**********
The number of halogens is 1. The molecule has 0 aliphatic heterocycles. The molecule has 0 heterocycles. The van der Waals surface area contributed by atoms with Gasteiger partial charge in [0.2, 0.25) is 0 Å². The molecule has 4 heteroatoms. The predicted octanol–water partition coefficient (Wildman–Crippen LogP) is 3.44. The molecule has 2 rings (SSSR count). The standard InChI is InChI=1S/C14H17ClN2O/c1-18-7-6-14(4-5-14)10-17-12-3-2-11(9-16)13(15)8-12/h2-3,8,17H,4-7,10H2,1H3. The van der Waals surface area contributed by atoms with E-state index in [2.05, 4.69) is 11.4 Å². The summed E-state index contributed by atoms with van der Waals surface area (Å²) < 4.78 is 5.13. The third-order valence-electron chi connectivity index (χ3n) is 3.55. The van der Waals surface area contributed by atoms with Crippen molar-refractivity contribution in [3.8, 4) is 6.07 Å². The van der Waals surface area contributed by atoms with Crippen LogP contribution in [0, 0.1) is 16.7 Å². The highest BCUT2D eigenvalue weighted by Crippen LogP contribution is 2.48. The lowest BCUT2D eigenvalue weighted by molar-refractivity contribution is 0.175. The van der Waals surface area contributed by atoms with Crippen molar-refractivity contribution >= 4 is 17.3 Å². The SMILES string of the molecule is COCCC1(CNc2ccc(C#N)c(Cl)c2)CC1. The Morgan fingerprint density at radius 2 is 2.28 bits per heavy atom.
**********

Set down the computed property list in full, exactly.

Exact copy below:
The number of halogens is 1. The molecule has 0 aliphatic heterocycles. The molecule has 0 heterocycles. The van der Waals surface area contributed by atoms with Gasteiger partial charge in [0.2, 0.25) is 0 Å². The molecule has 4 heteroatoms. The predicted octanol–water partition coefficient (Wildman–Crippen LogP) is 3.44. The molecule has 2 rings (SSSR count). The standard InChI is InChI=1S/C14H17ClN2O/c1-18-7-6-14(4-5-14)10-17-12-3-2-11(9-16)13(15)8-12/h2-3,8,17H,4-7,10H2,1H3. The van der Waals surface area contributed by atoms with E-state index in [2.05, 4.69) is 11.4 Å². The summed E-state index contributed by atoms with van der Waals surface area (Å²) < 4.78 is 5.13. The third-order valence-electron chi connectivity index (χ3n) is 3.55. The van der Waals surface area contributed by atoms with Crippen molar-refractivity contribution in [3.8, 4) is 6.07 Å². The van der Waals surface area contributed by atoms with Crippen LogP contribution in [0, 0.1) is 16.7 Å². The highest BCUT2D eigenvalue weighted by Crippen LogP contribution is 2.48. The lowest BCUT2D eigenvalue weighted by molar-refractivity contribution is 0.175. The van der Waals surface area contributed by atoms with Crippen molar-refractivity contribution >= 4 is 17.3 Å². The SMILES string of the molecule is COCCC1(CNc2ccc(C#N)c(Cl)c2)CC1. The Morgan fingerprint density at radius 2 is 2.28 bits per heavy atom.